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Bare fiber adapters
The third method of testing fiber attenuation is to use an OTDR. The OTDR uses an indirect method of measuring loss that involves the backscatter from the fiber. Cables can be attached to the OTDR with a launch cable with a mechanical splice to connect to the fiber under test.
Bare fiber is usually tested with a launch cable with a connector on the OTDR end and bare fiber on the test end, with the bare fiber to be tested connected to the launch cable with a mechanical splice which can be reused or a fusion splice. One needs only take a trace of the fiber and use the loss between two markers a known distance apart to calculate the loss coefficient of the fiber.
OTDRs generally offer two methods of making this measurement, a simple "two point" method shown here or the "least squares" method which calculates the best fit between the two markers, reducing the effects of noise on the measurement.
Test Sources for Loss Measurements
On the test source, two factors must be controlled to minimize measurement uncertainty, the spectral output and modal characteristics. The spectral output characteristics obviously include wavelength, as seen in the spectral attenuation curve, but may also include the spectral width. A wide spectral width source suffers absorption over a larger range of wavelengths, making it more difficult to obtain precise data on spectral attenuation at any specific wavelength. Monochromators are used as sources for spectral loss testing, since the spectral width of the source can be controlled exactly.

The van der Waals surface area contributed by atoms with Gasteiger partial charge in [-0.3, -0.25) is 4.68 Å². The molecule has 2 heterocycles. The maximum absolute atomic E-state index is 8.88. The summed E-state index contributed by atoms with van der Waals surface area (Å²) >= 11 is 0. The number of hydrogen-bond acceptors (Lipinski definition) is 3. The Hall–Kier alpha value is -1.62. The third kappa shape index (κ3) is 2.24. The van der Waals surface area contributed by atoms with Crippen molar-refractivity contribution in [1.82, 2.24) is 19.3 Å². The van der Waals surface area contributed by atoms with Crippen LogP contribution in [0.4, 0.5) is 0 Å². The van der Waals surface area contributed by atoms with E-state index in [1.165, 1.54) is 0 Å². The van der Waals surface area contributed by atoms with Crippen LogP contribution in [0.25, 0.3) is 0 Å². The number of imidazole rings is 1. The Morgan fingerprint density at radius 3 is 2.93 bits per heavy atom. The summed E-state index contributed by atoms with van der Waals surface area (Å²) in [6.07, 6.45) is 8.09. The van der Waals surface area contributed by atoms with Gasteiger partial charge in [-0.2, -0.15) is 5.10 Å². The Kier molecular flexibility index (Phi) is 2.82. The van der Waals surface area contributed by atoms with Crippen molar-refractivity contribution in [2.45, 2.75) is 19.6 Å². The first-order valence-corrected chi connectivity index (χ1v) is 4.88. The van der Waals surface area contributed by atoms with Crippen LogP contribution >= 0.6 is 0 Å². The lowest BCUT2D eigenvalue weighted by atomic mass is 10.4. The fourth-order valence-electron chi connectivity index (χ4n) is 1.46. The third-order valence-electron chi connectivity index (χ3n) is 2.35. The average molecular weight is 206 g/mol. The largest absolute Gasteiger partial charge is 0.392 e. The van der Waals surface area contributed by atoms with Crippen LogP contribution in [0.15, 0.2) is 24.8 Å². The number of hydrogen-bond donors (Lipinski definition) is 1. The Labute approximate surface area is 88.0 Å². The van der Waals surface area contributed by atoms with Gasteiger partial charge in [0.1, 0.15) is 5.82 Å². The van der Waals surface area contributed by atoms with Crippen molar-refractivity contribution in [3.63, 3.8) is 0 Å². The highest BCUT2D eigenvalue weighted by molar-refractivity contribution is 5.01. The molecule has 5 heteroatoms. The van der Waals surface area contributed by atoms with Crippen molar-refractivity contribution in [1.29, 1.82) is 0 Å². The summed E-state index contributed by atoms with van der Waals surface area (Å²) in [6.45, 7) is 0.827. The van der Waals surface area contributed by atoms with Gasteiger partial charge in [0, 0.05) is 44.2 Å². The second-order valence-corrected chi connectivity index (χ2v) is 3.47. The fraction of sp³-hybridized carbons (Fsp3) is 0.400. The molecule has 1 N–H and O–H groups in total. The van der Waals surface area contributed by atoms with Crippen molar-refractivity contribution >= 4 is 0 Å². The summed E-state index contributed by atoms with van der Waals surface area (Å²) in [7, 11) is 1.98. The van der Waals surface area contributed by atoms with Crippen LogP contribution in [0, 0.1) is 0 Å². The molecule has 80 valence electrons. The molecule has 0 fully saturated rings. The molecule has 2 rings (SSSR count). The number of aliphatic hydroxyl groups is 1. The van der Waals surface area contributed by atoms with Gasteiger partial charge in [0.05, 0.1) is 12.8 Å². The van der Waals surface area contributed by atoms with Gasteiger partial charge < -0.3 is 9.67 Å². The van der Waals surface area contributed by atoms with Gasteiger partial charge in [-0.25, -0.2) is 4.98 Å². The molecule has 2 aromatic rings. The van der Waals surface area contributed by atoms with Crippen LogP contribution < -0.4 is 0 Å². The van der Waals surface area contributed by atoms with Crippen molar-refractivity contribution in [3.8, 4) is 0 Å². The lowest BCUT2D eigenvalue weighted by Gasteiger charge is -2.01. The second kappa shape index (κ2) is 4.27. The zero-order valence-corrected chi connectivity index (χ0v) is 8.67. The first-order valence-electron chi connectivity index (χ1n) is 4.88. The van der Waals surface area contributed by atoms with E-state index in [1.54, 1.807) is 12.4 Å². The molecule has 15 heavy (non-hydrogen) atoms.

For single wavelength measurements the source can be a fixed wavelength LED or laser. Generally, attenuation measurements will be made with a source appropriate to the fiber. Most multimode fiber systems use LED sources while singlemode fiber systems use laser sources. Thus testing each of these fibers should be done with the appropriate source. Lasers should not be used with multimode fiber, since coherent sources like lasers have high measurement uncertainties in multimode fiber caused by modal noise. The wide spectral width of LEDs sometimes overlap the singlemode fiber cutoff wavelength (the lowest wavelength where the fiber supports only one mode) at lower wavelengths and the 1400 nm OH: absorption band at the upper wavelengths.